Dissection of Aβ oligomer synaptotoxic signaling in human neocortical neurons



Research team: Maria Teresa Dell’Anno, Francesco Olimpico

Alzheimer’s disease (AD) is one of the most common cause of senile dementia. The cognitive impairement, typical of the disease, has a drastic impact on the lives of patients and has a progressive evolution which ultimately leads to death. The severity of symptoms has been correlated with amyloid β oligomers (Aβo) levels in the brain. Aβo bind to the cellular prion protein (PrPC) and through the metabotropic glutamate receptor 5 (mGluR5) trigger the activation of an intracellular pathway culminating in excitotoxicity and synapse loss. The identification of the molecular events evoked by Aβo has opened the way to the experimentation of new pharmacological tools. However, the validation of the PrPC-mGluR5 pathway has never been performed on human neurons.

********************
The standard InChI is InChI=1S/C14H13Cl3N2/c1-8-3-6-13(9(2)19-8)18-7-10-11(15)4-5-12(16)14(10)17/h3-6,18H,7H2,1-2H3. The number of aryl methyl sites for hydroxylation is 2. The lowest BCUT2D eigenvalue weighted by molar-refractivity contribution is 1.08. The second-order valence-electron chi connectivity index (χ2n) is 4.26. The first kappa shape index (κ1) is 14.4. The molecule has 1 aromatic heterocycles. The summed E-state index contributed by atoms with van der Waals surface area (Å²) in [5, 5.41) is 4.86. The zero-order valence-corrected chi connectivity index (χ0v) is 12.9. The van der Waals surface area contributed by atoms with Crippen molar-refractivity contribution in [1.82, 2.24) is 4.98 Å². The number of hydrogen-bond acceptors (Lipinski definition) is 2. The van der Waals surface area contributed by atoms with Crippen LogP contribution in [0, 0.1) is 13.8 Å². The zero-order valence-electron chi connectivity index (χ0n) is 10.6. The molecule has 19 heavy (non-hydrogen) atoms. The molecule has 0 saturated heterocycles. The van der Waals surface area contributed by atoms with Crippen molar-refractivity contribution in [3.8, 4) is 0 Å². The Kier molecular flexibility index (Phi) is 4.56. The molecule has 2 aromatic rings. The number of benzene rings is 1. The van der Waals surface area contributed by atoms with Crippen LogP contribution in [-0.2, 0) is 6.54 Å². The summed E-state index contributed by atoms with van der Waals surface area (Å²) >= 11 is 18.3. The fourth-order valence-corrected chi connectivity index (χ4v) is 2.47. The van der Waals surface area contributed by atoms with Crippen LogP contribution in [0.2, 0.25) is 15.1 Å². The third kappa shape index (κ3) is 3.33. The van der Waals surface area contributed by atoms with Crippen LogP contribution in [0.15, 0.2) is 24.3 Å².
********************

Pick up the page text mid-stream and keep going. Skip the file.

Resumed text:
The neocortex is strongly affected in AD and the availability of human neocortical (NCX) neurons from iPS cells is relevant for disease modeling. While extensive literature has demonstrated that iPS cells can be efficiently generated from AD patients, the trascriptional profile of iPS derived- neurons has never been systematically compared with real human NCX-cells.

Here, I propose to run a comparative study to analyze the cellular response to Aβo using NCX-neurons obtained from two sources: human neocortical neuroepithelial stem (NCX-NES) cells from developing brains and from sporadic AD patient iPS cells. Using these two cell sources I aim to demonstrate for the first time the activation of PrPC-mGluR5 pathway in human NCX-neurons and to validate the quality of cell reprogramming and neuronal generation starting from sporadic AD patient somatic cells.